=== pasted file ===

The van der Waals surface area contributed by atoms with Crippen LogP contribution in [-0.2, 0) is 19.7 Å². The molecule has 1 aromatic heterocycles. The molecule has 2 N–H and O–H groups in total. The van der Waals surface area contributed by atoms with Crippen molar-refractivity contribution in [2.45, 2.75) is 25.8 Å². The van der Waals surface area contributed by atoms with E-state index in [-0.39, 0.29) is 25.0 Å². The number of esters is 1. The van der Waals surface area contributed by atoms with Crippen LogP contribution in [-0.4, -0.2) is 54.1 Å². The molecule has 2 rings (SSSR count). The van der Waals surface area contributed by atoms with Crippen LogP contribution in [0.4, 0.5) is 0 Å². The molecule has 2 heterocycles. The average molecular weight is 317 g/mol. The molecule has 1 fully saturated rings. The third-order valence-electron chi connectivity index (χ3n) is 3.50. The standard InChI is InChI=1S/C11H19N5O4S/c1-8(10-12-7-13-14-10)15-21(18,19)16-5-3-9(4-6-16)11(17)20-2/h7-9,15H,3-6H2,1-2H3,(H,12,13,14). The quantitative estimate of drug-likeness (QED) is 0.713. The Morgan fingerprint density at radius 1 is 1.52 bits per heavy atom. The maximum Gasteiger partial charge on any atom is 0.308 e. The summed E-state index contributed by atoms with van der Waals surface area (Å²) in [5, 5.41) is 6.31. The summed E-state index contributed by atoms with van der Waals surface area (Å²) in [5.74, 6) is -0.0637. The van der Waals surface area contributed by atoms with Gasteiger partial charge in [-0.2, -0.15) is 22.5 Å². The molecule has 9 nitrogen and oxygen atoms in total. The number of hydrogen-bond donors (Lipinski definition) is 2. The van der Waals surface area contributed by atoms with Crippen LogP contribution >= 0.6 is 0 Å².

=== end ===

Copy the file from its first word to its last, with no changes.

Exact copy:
The van der Waals surface area contributed by atoms with Crippen LogP contribution in [-0.2, 0) is 19.7 Å². The molecule has 1 aromatic heterocycles. The molecule has 2 N–H and O–H groups in total. The van der Waals surface area contributed by atoms with Crippen molar-refractivity contribution in [2.45, 2.75) is 25.8 Å². The van der Waals surface area contributed by atoms with E-state index in [-0.39, 0.29) is 25.0 Å². The number of esters is 1. The van der Waals surface area contributed by atoms with Crippen LogP contribution in [-0.4, -0.2) is 54.1 Å². The molecule has 2 rings (SSSR count). The van der Waals surface area contributed by atoms with Crippen LogP contribution in [0.4, 0.5) is 0 Å². The molecule has 2 heterocycles. The average molecular weight is 317 g/mol. The molecule has 1 fully saturated rings. The third-order valence-electron chi connectivity index (χ3n) is 3.50. The standard InChI is InChI=1S/C11H19N5O4S/c1-8(10-12-7-13-14-10)15-21(18,19)16-5-3-9(4-6-16)11(17)20-2/h7-9,15H,3-6H2,1-2H3,(H,12,13,14). The quantitative estimate of drug-likeness (QED) is 0.713. The Morgan fingerprint density at radius 1 is 1.52 bits per heavy atom. The maximum Gasteiger partial charge on any atom is 0.308 e. The summed E-state index contributed by atoms with van der Waals surface area (Å²) in [5, 5.41) is 6.31. The summed E-state index contributed by atoms with van der Waals surface area (Å²) in [5.74, 6) is -0.0637. The van der Waals surface area contributed by atoms with Gasteiger partial charge in [-0.2, -0.15) is 22.5 Å². The molecule has 9 nitrogen and oxygen atoms in total. The number of hydrogen-bond donors (Lipinski definition) is 2. The van der Waals surface area contributed by atoms with Crippen LogP contribution >= 0.6 is 0 Å².